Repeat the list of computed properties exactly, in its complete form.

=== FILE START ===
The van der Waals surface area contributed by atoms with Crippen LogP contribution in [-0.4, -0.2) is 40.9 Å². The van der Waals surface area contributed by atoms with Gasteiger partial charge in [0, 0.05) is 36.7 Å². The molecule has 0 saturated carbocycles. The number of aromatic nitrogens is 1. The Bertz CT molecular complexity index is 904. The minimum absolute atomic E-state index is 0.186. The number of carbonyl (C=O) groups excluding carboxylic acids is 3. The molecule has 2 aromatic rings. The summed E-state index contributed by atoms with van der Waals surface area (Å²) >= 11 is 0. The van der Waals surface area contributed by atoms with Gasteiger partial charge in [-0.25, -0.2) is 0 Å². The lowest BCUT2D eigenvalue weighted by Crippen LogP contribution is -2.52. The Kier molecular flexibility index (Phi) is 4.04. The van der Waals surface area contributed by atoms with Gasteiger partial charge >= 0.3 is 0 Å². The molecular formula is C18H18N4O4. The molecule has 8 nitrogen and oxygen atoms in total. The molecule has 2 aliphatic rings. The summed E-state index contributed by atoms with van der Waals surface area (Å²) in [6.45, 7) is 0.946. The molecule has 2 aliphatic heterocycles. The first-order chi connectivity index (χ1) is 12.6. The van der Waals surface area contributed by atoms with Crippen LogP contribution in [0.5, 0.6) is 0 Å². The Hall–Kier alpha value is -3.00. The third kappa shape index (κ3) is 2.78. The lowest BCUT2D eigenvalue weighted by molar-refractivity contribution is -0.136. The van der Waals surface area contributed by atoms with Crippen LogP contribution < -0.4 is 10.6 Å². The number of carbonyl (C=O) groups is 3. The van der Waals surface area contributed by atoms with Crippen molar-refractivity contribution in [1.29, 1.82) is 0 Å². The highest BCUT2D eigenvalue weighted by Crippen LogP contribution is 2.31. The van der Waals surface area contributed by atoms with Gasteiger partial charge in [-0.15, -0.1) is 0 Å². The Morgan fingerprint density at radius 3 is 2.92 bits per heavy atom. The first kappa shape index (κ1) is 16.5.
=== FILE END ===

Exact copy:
The van der Waals surface area contributed by atoms with Crippen LogP contribution in [-0.4, -0.2) is 40.9 Å². The van der Waals surface area contributed by atoms with Gasteiger partial charge in [0, 0.05) is 36.7 Å². The molecule has 0 saturated carbocycles. The number of aromatic nitrogens is 1. The Bertz CT molecular complexity index is 904. The minimum absolute atomic E-state index is 0.186. The number of carbonyl (C=O) groups excluding carboxylic acids is 3. The molecule has 2 aromatic rings. The summed E-state index contributed by atoms with van der Waals surface area (Å²) >= 11 is 0. The van der Waals surface area contributed by atoms with Gasteiger partial charge in [-0.25, -0.2) is 0 Å². The lowest BCUT2D eigenvalue weighted by Crippen LogP contribution is -2.52. The Kier molecular flexibility index (Phi) is 4.04. The van der Waals surface area contributed by atoms with Gasteiger partial charge >= 0.3 is 0 Å². The molecular formula is C18H18N4O4. The molecule has 8 nitrogen and oxygen atoms in total. The molecule has 2 aliphatic rings. The summed E-state index contributed by atoms with van der Waals surface area (Å²) in [6.45, 7) is 0.946. The molecule has 2 aliphatic heterocycles. The first-order chi connectivity index (χ1) is 12.6. The van der Waals surface area contributed by atoms with Crippen LogP contribution in [0.5, 0.6) is 0 Å². The Hall–Kier alpha value is -3.00. The third kappa shape index (κ3) is 2.78. The lowest BCUT2D eigenvalue weighted by molar-refractivity contribution is -0.136. The van der Waals surface area contributed by atoms with Crippen LogP contribution < -0.4 is 10.6 Å². The number of carbonyl (C=O) groups is 3. The van der Waals surface area contributed by atoms with Crippen molar-refractivity contribution in [1.29, 1.82) is 0 Å². The highest BCUT2D eigenvalue weighted by Crippen LogP contribution is 2.31. The van der Waals surface area contributed by atoms with Gasteiger partial charge in [-0.15, -0.1) is 0 Å². The Morgan fingerprint density at radius 3 is 2.92 bits per heavy atom. The first kappa shape index (κ1) is 16.5.